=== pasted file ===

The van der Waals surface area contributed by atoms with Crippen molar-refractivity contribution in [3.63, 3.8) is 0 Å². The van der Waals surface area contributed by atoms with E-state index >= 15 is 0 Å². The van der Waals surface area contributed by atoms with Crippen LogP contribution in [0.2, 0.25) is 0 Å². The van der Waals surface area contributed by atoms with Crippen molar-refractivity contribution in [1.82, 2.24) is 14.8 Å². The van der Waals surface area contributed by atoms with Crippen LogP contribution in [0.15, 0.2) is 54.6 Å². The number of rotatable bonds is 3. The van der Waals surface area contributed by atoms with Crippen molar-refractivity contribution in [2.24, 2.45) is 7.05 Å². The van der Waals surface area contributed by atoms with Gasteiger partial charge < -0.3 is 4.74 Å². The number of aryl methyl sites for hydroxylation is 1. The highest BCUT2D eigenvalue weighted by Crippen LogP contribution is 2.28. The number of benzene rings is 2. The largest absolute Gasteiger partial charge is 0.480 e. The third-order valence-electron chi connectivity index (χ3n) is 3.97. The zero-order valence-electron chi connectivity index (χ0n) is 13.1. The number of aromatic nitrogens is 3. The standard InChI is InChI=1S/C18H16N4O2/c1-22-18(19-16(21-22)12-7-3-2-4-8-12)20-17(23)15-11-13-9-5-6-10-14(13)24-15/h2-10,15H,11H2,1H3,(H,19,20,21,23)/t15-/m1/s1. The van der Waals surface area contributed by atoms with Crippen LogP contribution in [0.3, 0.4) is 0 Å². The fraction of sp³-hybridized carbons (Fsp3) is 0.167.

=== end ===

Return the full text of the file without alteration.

The van der Waals surface area contributed by atoms with Crippen molar-refractivity contribution in [3.63, 3.8) is 0 Å². The van der Waals surface area contributed by atoms with E-state index >= 15 is 0 Å². The van der Waals surface area contributed by atoms with Crippen LogP contribution in [0.2, 0.25) is 0 Å². The van der Waals surface area contributed by atoms with Crippen molar-refractivity contribution in [1.82, 2.24) is 14.8 Å². The van der Waals surface area contributed by atoms with Crippen LogP contribution in [0.15, 0.2) is 54.6 Å². The number of rotatable bonds is 3. The van der Waals surface area contributed by atoms with Crippen molar-refractivity contribution in [2.24, 2.45) is 7.05 Å². The van der Waals surface area contributed by atoms with Gasteiger partial charge < -0.3 is 4.74 Å². The number of aryl methyl sites for hydroxylation is 1. The highest BCUT2D eigenvalue weighted by Crippen LogP contribution is 2.28. The number of benzene rings is 2. The largest absolute Gasteiger partial charge is 0.480 e. The third-order valence-electron chi connectivity index (χ3n) is 3.97. The zero-order valence-electron chi connectivity index (χ0n) is 13.1. The number of aromatic nitrogens is 3. The standard InChI is InChI=1S/C18H16N4O2/c1-22-18(19-16(21-22)12-7-3-2-4-8-12)20-17(23)15-11-13-9-5-6-10-14(13)24-15/h2-10,15H,11H2,1H3,(H,19,20,21,23)/t15-/m1/s1. The van der Waals surface area contributed by atoms with Crippen LogP contribution in [0.3, 0.4) is 0 Å². The fraction of sp³-hybridized carbons (Fsp3) is 0.167.